Election '97: Blair pledges 21-point plan for education

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The Independent Online
Tony Blair yesterday told his critics that he has a passion - and it is for education.

He used a speech at Birmingham University to answer attacks that new Labour has no passion for social justice by laying out his party's commitment to education.

"If this election is about anything," Mr Blair said, "it should be about education. To those who say where is Labour's passion for social justice, I say education is social justice."

And he claimed: "Education is liberty. Education is opportunity. Education is the key not just to how we as individuals succeed and prosper, but to the future of this country."

Mr Blair abandoned his prepared attacks on the Conservatives to deliver a speech which outlined 21 positive steps which a Labour government would take to improve education for the 21st century.

Urging voters to ignore the "tit-for-tat" of electoral politics, he said: "Focus on the future hopes of this country. Focus on how we can run this country for the many, not the few. Focus on what leadership really means and then conclude that unless we drive up education standards in this country we will neither have the vision nor the compassion nor the future that the country needs."

The 21 steps include a nursery place for all four-year-olds, class sizes of under 30 for five-seven-year-olds, new targets for 11-year-olds in literacy and numeracy, modernised comprehensives with fast-tracking for bright pupils and expanded higher education with a fairer system of student finance.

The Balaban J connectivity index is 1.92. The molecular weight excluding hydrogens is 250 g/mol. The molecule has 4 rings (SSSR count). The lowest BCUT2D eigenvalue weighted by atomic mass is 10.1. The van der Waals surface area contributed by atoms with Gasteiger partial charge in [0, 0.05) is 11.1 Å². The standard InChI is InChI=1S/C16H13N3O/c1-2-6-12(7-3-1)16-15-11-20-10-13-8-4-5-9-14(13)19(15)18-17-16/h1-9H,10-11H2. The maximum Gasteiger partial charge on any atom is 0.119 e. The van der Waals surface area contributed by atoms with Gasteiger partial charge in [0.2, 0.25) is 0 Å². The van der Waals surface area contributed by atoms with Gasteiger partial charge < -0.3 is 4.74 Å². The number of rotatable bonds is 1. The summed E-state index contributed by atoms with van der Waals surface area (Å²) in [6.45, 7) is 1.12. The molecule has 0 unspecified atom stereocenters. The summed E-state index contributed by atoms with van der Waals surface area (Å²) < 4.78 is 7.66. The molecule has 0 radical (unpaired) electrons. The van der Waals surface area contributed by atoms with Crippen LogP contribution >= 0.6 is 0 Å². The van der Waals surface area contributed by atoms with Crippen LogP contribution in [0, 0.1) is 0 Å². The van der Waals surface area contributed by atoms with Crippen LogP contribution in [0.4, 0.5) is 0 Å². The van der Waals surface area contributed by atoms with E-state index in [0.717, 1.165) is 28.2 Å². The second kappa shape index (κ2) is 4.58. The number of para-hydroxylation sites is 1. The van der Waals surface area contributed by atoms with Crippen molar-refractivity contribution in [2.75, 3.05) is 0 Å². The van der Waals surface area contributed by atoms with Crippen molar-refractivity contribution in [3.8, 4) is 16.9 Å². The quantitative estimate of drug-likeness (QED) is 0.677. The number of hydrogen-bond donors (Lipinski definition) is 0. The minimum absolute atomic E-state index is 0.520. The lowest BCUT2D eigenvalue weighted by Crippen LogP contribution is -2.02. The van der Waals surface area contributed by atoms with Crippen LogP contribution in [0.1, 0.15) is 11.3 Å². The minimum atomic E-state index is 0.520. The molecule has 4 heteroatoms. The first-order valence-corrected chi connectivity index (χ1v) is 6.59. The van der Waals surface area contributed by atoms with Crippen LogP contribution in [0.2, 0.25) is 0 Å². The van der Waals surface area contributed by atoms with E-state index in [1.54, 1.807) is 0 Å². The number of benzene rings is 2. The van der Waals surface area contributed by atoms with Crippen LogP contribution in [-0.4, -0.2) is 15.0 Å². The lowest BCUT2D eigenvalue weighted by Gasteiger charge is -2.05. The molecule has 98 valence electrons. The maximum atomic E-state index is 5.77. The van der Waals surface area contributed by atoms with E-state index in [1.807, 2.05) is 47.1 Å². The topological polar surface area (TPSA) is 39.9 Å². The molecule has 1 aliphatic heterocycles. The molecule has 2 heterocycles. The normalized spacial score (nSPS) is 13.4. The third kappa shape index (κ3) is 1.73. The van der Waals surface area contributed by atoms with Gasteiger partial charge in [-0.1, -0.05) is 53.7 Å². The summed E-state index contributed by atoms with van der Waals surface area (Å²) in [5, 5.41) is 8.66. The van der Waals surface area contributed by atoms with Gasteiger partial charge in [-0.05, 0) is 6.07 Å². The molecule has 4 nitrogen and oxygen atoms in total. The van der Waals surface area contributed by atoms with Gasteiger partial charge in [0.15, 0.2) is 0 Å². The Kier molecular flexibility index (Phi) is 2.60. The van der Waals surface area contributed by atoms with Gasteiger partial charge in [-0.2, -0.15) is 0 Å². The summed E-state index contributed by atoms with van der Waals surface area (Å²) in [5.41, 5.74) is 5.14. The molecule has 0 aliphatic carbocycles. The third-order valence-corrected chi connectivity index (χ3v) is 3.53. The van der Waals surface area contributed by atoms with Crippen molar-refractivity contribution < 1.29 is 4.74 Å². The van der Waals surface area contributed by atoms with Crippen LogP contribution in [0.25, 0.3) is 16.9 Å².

Other steps included tough new targets for head teachers, reforms of teacher training and a new scheme for getting rid of bad teachers. There would be more spending on education as the cost of unemployment fell, Mr Blair said.

He promised to lead a government that would end the constant vilification of teachers and value the profession. Equally, it was intolerable for pupils to be saddled with teachers who could not teach.

Mr Blair said Labour would keep Conservative plans to add another 300 specialist schools to the existing 150 but would ensure the benefits were shared by all neighbouring schools.

Insisting that the scheme he envisaged was not an elitist proposal, he said specialist schools would offer their facilities, whether in music, science or languages, to all gifted children in an area. They would do so both during the school week, after hours and at weekends.

Money is already in the Department for Education and employment budget for an expans- ion of the specialist schools scheme, though, as The Independent revealed yesterday, the Conservatives want to earmark some of the funding to help achieve their target of a grammar school in every town.

Mr Blair promised not to close down the remaining 160 grammar schools. "I have no intention of waging war on any schools except failing schools. So far as the existing 160 grammar schools are concerned, as long as parent want them, they will stay.

"Grant-maintained schools will prosper. Church schools will too - they have been a key part of our education system for 100 years and long may they remain so. We will tackle what isn't working, not what is."

Despite his positive theme, the Labour leader took the opportunity to criticise Conservative plans to boost the number of grammar schools. The Tories had "fallen into the old trap", he claimed.

"It would mean secondary modern education for 80 per cent of pupils. It is the opposite of what is needed, turning the clock back when we need to turn it forward."

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